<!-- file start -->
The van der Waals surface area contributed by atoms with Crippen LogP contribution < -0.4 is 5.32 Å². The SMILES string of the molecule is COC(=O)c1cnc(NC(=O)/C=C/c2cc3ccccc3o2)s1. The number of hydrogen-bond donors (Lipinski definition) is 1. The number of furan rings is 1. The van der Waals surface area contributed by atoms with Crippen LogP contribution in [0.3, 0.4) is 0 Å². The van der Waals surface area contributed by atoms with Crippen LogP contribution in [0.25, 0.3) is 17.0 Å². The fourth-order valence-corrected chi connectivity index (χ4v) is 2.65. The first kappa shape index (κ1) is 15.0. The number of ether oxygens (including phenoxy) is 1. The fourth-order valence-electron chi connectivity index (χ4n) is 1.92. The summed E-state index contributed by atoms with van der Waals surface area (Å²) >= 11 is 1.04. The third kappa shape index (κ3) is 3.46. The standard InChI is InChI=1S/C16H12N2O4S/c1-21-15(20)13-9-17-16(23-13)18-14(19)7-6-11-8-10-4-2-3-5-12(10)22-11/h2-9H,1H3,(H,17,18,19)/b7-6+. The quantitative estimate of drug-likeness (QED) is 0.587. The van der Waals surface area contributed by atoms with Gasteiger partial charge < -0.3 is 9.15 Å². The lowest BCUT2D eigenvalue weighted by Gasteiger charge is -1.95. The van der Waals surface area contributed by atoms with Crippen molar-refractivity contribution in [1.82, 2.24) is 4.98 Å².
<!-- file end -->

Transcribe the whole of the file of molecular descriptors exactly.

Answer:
The van der Waals surface area contributed by atoms with Crippen LogP contribution < -0.4 is 5.32 Å². The SMILES string of the molecule is COC(=O)c1cnc(NC(=O)/C=C/c2cc3ccccc3o2)s1. The number of hydrogen-bond donors (Lipinski definition) is 1. The number of furan rings is 1. The van der Waals surface area contributed by atoms with Crippen LogP contribution in [0.3, 0.4) is 0 Å². The van der Waals surface area contributed by atoms with Crippen LogP contribution in [0.25, 0.3) is 17.0 Å². The fourth-order valence-corrected chi connectivity index (χ4v) is 2.65. The first kappa shape index (κ1) is 15.0. The number of ether oxygens (including phenoxy) is 1. The fourth-order valence-electron chi connectivity index (χ4n) is 1.92. The summed E-state index contributed by atoms with van der Waals surface area (Å²) >= 11 is 1.04. The third kappa shape index (κ3) is 3.46. The standard InChI is InChI=1S/C16H12N2O4S/c1-21-15(20)13-9-17-16(23-13)18-14(19)7-6-11-8-10-4-2-3-5-12(10)22-11/h2-9H,1H3,(H,17,18,19)/b7-6+. The quantitative estimate of drug-likeness (QED) is 0.587. The van der Waals surface area contributed by atoms with Gasteiger partial charge < -0.3 is 9.15 Å². The lowest BCUT2D eigenvalue weighted by Gasteiger charge is -1.95. The van der Waals surface area contributed by atoms with Crippen molar-refractivity contribution in [1.82, 2.24) is 4.98 Å².